If there was a doyenne of fashion photography it would be Lillian Bassman.

She claimed that:

“the nature of a woman [is] to be unconsciously graceful,” and “tried to record their natural grace with [her] camera.”

The Early Years

Born in 1917 of two free-thinking intellectuals in Brooklyn, NY, Bassman was brought up unconventionally free-spirited and independent. She met world renowned art director Alexey Brodovitch and began taking fashion illustration classes with him at the New School. Soon after, she became his apprentice and began working at Harper’s Bazaar in 1941. Four years later, Bassman was promoted to Art Director of Junior Bazaar; it was there she began to experiment with photography. Slowly becoming unenthused with composing magazine layouts, and with the support of Brodovitch, Bassman began her career as a fashion photographer in George Hoyningen-Huene’s studio.

Women from Different Perspectives

Unlike her contemporaries, in an industry dominated by men, Lillian Bassman photographed women from different perspectives, and delicately captured the sensuality and elegance that only a woman can exude. With a painter’s sensibility her images are softly focused and strategically exposed from the negative to the final print. Her photographs exhibit a high contrast between light and dark and a grainy finish that are trademarks to her fashion imagery. She uses darkroom techniques such as burning and dodging, as well as pushing the film speed, to make graphic changes to the image. She employed a signature shallow depth of field that underscored the elegance of her images.

“More Fashion Mileage Per Dress, Barbara Vaughn, Harper’s Bazaar, New York”

Lillian Bassman, More Fashion Mileage Per Dress, Barbara Vaughn, Harper’s Bazaar, New York, 1956, Printed later, Silver Gelatin Photograph

The photograph, “More Fashion Mileage Per Dress, Barbara Vaughn, Harper’s Bazaar, New York,” was composed in 1956. Tastefully dressed, wearing a hat, polka dot frock, and white gloves, Vaughn’s gaze out the window is accentuated by her profile. Bassman rarely took a photograph of a model looking directly into the camera, and her poses were categorized as unusual and innovative. Sometimes the model would be covering her face with a gesture or fabric, nonetheless creating a visually poetic image. By flattening her photographs, Bassman decreased the details in areas such as the windows and bus seats to make the model the main focus amongst the blurred silhouettes in the background.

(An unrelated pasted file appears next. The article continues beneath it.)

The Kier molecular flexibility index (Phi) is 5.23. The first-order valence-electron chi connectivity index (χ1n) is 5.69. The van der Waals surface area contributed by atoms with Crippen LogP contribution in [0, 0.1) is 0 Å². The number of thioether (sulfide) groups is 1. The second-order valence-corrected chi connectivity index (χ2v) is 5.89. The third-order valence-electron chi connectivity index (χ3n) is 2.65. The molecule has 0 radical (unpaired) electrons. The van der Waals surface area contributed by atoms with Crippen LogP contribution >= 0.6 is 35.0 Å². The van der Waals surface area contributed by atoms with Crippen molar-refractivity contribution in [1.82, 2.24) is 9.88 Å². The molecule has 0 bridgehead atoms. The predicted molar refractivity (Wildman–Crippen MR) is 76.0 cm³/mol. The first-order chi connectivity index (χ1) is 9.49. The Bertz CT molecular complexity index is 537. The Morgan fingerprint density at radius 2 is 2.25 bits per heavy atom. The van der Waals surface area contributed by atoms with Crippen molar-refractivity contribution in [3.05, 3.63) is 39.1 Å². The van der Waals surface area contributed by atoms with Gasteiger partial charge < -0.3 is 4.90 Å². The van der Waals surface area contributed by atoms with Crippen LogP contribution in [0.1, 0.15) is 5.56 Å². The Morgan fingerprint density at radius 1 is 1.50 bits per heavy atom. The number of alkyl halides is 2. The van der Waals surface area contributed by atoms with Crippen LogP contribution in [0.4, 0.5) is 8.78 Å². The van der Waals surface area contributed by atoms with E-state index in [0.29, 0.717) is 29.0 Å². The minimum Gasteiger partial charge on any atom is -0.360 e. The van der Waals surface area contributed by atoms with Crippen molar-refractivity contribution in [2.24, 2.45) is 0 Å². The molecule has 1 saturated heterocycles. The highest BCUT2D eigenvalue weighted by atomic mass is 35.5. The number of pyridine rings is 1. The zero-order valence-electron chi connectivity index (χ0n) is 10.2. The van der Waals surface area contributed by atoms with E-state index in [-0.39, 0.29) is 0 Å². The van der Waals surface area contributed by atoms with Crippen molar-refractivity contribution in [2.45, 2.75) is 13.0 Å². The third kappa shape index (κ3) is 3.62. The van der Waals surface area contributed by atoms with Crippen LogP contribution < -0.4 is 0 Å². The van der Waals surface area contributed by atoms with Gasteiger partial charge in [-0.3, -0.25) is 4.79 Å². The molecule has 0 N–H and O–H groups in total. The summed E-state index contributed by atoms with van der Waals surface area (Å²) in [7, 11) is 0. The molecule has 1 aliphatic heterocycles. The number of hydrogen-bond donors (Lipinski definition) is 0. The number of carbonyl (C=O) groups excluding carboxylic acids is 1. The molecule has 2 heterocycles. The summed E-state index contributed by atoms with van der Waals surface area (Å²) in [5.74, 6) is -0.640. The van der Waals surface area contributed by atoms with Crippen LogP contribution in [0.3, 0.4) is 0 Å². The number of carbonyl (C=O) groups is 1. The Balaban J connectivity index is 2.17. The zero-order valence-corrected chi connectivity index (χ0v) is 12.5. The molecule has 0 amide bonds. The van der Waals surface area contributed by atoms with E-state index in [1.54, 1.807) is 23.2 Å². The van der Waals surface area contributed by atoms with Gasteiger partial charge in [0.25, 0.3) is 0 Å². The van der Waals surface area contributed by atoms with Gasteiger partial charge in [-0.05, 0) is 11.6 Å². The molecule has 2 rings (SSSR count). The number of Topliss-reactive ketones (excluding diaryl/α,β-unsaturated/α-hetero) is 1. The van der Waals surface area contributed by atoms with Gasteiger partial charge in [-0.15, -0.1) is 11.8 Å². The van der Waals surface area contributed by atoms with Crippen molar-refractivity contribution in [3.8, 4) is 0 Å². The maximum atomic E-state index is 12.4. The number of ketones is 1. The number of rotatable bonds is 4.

A New Aesthetic in Fashion Photography

Lillian Bassman developed a new aesthetic when it came to fashion photography, and her images are considered borderline abstract. She separated herself from the rest of the fashion photographers of her time, such as Richard Avedon and Irving Penn, by not conforming to their stylistic sharp focus imagery and by breaking rules in the darkroom. She never let the technical aspects of photography create a barrier or stifle her fierce imagination, once stating,

“I was interested in developing a method of printing on my own, even before I took photographs. In there, I felt a sense of being able to say something I wanted to say, creating a new kind of vision aside from what the camera saw.”

Bassman successfully conveys a grace and mystery within her moody, expressionistic work. Her photographs are full of glamour and depict the fragility of a feminine mystique.